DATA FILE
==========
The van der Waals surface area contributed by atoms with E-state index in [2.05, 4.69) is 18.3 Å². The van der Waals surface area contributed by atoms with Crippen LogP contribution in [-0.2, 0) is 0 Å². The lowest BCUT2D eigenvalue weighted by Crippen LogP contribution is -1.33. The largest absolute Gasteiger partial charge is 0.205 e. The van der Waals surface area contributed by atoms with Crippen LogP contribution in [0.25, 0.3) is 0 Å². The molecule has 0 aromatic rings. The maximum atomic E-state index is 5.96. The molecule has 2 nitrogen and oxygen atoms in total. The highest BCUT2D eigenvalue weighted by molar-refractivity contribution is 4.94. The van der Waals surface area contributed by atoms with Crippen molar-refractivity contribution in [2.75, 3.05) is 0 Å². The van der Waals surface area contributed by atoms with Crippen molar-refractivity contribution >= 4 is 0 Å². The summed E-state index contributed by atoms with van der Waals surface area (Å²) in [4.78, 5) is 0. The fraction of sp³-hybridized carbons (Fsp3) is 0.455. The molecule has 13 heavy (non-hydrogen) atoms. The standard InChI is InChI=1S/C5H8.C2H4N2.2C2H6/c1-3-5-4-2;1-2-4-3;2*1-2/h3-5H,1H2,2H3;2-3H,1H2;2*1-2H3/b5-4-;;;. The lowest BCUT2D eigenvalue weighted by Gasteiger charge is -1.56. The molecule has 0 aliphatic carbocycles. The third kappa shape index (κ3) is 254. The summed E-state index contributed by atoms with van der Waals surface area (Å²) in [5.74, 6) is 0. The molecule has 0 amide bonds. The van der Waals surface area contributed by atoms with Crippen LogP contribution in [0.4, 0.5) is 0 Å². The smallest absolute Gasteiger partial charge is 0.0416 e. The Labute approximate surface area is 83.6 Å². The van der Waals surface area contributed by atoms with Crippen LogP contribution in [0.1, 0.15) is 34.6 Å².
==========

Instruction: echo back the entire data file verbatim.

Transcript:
The van der Waals surface area contributed by atoms with E-state index in [2.05, 4.69) is 18.3 Å². The van der Waals surface area contributed by atoms with Crippen LogP contribution in [-0.2, 0) is 0 Å². The lowest BCUT2D eigenvalue weighted by Crippen LogP contribution is -1.33. The largest absolute Gasteiger partial charge is 0.205 e. The van der Waals surface area contributed by atoms with Crippen LogP contribution in [0.25, 0.3) is 0 Å². The molecule has 0 aromatic rings. The maximum atomic E-state index is 5.96. The molecule has 2 nitrogen and oxygen atoms in total. The highest BCUT2D eigenvalue weighted by molar-refractivity contribution is 4.94. The van der Waals surface area contributed by atoms with Crippen molar-refractivity contribution in [2.75, 3.05) is 0 Å². The van der Waals surface area contributed by atoms with Crippen molar-refractivity contribution >= 4 is 0 Å². The summed E-state index contributed by atoms with van der Waals surface area (Å²) in [4.78, 5) is 0. The fraction of sp³-hybridized carbons (Fsp3) is 0.455. The molecule has 13 heavy (non-hydrogen) atoms. The standard InChI is InChI=1S/C5H8.C2H4N2.2C2H6/c1-3-5-4-2;1-2-4-3;2*1-2/h3-5H,1H2,2H3;2-3H,1H2;2*1-2H3/b5-4-;;;. The lowest BCUT2D eigenvalue weighted by Gasteiger charge is -1.56. The molecule has 0 aliphatic carbocycles. The third kappa shape index (κ3) is 254. The summed E-state index contributed by atoms with van der Waals surface area (Å²) in [5.74, 6) is 0. The molecule has 0 amide bonds. The van der Waals surface area contributed by atoms with Crippen LogP contribution in [0.4, 0.5) is 0 Å². The smallest absolute Gasteiger partial charge is 0.0416 e. The Labute approximate surface area is 83.6 Å². The van der Waals surface area contributed by atoms with Crippen LogP contribution in [0.1, 0.15) is 34.6 Å².